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Journal of Transplantation
Volume 2011, Article ID 803429, 6 pages
Research Article

The Interleukin-6 Gene Promoter Polymorphism -174 and Atherosclerotic Events in Overweight Transplanted Patients

Jamal Bamoulid,1,2,3,4 Cécile Courivaud,1,2,3,4 Marina Deschamps,1,2,3,5 Béatrice Gaugler,1,2,3,5 Pierre Tiberghien,1,2,3,5,6 Jean-Marc Chalopin,1,2,3,4,6 Philippe Saas,1,2,3,5,6 and Didier Ducloux1,2,3,4,6

1INSERM, UMR645, 25020 Besançon, France
2Université de Franche-Comté, Faculté de Médecine et de Pharmacie, 25020 Besançon, France
3Institut Fédérative de Recherche, IFR133, 25000 Besançon, France
4CHU Saint Jacques, Department of Nephrology, Dialysis, and Renal Transplantation, 25030 Besançon, France
5EFS Bourgogne Franche-Comté, Plateforme de Biomonitoring, CIC-BT506, 25020 Besançon, France
6CHU Saint Jacques, CIC Biothérapie, CIC-BT 506, 25030 Besançon, France

Received 26 October 2010; Revised 1 February 2011; Accepted 14 March 2011

Academic Editor: Eric Thervet

Copyright © 2011 Jamal Bamoulid et al. This is an open access article distributed under the Creative Commons Attribution License, which permits unrestricted use, distribution, and reproduction in any medium, provided the original work is properly cited.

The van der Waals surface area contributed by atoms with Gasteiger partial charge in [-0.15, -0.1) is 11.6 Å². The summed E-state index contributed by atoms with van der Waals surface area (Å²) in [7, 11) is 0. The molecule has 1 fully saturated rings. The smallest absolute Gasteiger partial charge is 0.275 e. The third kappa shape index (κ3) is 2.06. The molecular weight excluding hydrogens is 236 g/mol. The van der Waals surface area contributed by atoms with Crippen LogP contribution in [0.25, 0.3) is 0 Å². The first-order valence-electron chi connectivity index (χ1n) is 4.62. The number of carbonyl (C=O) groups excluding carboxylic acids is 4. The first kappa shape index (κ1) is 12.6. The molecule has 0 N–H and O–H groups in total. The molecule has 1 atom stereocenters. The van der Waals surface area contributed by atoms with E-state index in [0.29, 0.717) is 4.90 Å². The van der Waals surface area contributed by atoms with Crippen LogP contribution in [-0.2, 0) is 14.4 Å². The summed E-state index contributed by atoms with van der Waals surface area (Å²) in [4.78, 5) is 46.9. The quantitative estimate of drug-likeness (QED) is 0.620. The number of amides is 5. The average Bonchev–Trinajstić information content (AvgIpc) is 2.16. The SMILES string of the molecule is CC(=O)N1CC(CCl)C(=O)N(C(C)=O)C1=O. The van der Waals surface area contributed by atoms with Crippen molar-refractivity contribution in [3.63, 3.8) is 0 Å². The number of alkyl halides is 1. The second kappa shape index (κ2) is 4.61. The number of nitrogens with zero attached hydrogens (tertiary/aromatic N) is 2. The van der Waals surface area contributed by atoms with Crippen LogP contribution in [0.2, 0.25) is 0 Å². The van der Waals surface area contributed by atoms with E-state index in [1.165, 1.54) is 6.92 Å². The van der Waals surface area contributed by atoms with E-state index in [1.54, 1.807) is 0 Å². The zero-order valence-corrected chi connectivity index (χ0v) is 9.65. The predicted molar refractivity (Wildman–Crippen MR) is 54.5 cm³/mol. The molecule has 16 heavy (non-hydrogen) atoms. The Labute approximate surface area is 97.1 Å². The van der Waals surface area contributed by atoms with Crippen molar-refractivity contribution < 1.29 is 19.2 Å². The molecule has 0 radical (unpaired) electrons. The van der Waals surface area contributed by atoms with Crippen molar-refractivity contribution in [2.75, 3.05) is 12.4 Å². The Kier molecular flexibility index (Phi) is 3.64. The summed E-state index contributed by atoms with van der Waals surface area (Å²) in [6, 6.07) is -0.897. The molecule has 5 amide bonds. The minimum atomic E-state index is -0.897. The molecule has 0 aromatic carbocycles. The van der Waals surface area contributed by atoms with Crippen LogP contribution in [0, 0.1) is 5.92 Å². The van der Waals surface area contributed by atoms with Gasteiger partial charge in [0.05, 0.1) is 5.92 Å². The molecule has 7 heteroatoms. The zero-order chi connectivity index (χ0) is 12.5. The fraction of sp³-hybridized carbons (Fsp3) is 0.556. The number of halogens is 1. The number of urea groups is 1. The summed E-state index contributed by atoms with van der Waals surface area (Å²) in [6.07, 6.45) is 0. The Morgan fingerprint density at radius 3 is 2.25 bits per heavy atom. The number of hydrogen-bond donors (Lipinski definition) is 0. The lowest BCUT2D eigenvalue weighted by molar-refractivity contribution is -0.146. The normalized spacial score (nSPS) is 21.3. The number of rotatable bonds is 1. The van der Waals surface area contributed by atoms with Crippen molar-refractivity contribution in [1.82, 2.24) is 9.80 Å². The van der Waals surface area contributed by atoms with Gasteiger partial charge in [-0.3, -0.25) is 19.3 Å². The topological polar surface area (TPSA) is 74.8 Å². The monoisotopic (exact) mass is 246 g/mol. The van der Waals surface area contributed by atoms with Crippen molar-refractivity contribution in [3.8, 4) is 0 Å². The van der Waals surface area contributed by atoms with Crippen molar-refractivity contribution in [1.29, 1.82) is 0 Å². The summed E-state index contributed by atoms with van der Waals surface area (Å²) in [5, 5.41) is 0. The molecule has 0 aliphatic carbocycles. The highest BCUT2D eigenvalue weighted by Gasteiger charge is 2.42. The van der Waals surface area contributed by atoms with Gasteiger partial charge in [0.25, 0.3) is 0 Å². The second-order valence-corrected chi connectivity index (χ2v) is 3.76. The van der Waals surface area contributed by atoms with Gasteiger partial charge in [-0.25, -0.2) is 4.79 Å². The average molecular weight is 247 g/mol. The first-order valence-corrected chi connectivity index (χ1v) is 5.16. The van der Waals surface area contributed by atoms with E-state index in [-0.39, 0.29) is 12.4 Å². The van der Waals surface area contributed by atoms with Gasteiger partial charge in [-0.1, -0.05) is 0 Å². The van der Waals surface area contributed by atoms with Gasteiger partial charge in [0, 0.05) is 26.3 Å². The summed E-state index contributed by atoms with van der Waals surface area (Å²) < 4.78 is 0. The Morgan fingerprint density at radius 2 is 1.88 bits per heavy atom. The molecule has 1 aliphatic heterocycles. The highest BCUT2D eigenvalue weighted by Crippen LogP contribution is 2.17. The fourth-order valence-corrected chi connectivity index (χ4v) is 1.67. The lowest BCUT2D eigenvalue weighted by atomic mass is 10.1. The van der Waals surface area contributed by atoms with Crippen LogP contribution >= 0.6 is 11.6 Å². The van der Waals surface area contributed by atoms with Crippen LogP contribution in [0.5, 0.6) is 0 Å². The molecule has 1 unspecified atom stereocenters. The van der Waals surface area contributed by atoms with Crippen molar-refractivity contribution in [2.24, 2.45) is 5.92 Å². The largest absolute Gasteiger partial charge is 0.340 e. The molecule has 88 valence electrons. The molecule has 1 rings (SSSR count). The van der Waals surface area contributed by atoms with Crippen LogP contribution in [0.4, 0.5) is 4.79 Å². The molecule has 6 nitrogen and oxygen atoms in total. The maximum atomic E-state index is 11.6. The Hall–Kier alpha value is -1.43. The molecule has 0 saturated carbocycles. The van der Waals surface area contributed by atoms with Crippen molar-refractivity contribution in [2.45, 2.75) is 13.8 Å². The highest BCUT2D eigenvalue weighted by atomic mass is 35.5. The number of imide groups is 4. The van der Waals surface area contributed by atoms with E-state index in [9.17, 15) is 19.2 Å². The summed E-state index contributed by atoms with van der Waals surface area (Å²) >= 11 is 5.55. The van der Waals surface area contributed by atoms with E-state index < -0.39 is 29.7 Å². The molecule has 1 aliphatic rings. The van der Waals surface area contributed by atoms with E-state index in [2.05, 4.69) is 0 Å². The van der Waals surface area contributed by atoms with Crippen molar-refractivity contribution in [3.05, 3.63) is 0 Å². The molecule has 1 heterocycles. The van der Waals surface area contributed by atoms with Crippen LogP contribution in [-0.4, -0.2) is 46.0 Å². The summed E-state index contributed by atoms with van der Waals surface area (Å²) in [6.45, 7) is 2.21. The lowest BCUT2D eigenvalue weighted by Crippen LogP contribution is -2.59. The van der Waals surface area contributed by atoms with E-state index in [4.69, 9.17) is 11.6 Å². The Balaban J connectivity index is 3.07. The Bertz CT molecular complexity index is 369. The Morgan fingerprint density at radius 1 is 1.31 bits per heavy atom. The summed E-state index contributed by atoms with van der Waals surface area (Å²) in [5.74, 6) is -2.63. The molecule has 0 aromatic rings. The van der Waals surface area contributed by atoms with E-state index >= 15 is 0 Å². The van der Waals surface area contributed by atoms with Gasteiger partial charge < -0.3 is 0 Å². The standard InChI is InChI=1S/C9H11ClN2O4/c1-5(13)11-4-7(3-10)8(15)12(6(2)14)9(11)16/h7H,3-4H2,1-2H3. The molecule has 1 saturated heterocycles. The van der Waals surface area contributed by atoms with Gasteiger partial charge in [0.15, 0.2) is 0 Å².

Chronic inflammation plays a pivotal role in atherosclerosis. We hypothesized that combining overweight and a greater genetic capacity to produce IL-6 predicted by IL-6 gene promoter polymorphism at position -174 (G→C) may allow to identify individuals exhibiting higher IL-6 and C-reactive protein (CRP) concentrations with a higher risk of atherosclerotic events (AE). The occurrence of AE was analyzed with respect to body mass index, IL-6 gene promoter polymorphism at position -174 (G→C), and other relevant risk factors, retrospectively, in 217 renal transplant recipients and, prospectively, in 132. Circulating IL-6 concentrations were closely related to BMI ( , ). In overweight patients, serum IL-6 concentration was found to be significantly lower in C carriers than in GG patients (4.2 [1.0–5.1] versus 7.3 pg/mL [4.4–100]; ). The incidence of AE was higher in overweight GG patients (29.5% versus 10.1%; ). In multivariate analysis, overweight-GG had an increased risk to develop AE (HR 2.96 [95% CI 1.09–8.04], in the retrospective cohort, and HR 2.99 [95% CI 0.92–9.33], in the prospective cohort). All these data are consistent with a role for both genetic and environmental determinants of inflammation (white adipose tissue mass) in the development of AE in renal transplanted patients.